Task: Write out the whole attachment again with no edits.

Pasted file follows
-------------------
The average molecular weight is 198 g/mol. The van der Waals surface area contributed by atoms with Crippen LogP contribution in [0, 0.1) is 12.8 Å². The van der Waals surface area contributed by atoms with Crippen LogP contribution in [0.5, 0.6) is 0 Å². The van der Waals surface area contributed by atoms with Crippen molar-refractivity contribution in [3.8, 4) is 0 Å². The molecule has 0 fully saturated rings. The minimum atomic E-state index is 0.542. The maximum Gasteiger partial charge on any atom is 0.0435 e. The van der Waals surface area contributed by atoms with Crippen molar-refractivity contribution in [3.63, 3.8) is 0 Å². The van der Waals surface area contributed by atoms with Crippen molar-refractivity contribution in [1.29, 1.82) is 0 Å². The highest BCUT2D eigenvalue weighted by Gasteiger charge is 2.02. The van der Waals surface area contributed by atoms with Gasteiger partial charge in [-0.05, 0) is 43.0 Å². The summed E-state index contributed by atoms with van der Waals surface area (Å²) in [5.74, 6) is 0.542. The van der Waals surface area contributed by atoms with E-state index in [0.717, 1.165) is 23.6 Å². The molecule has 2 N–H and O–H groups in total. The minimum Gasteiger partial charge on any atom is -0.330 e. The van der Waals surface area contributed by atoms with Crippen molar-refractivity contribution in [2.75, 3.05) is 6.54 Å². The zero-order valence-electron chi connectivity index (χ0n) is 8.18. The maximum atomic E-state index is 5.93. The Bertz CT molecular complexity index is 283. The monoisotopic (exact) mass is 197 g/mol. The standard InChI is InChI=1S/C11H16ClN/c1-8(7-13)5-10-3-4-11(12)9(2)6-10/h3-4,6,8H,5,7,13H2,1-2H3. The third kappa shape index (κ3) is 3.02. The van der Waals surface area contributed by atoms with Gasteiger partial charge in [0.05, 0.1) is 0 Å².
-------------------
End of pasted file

The average molecular weight is 198 g/mol. The van der Waals surface area contributed by atoms with Crippen LogP contribution in [0, 0.1) is 12.8 Å². The van der Waals surface area contributed by atoms with Crippen LogP contribution in [0.5, 0.6) is 0 Å². The van der Waals surface area contributed by atoms with Crippen molar-refractivity contribution in [3.8, 4) is 0 Å². The molecule has 0 fully saturated rings. The minimum atomic E-state index is 0.542. The maximum Gasteiger partial charge on any atom is 0.0435 e. The van der Waals surface area contributed by atoms with Crippen molar-refractivity contribution in [3.63, 3.8) is 0 Å². The van der Waals surface area contributed by atoms with Crippen molar-refractivity contribution in [1.29, 1.82) is 0 Å². The highest BCUT2D eigenvalue weighted by Gasteiger charge is 2.02. The van der Waals surface area contributed by atoms with Gasteiger partial charge in [-0.05, 0) is 43.0 Å². The summed E-state index contributed by atoms with van der Waals surface area (Å²) in [5.74, 6) is 0.542. The van der Waals surface area contributed by atoms with E-state index in [0.717, 1.165) is 23.6 Å². The molecule has 2 N–H and O–H groups in total. The minimum Gasteiger partial charge on any atom is -0.330 e. The van der Waals surface area contributed by atoms with Crippen molar-refractivity contribution in [2.75, 3.05) is 6.54 Å². The zero-order valence-electron chi connectivity index (χ0n) is 8.18. The maximum atomic E-state index is 5.93. The Bertz CT molecular complexity index is 283. The monoisotopic (exact) mass is 197 g/mol. The standard InChI is InChI=1S/C11H16ClN/c1-8(7-13)5-10-3-4-11(12)9(2)6-10/h3-4,6,8H,5,7,13H2,1-2H3. The third kappa shape index (κ3) is 3.02. The van der Waals surface area contributed by atoms with Gasteiger partial charge in [0.05, 0.1) is 0 Å².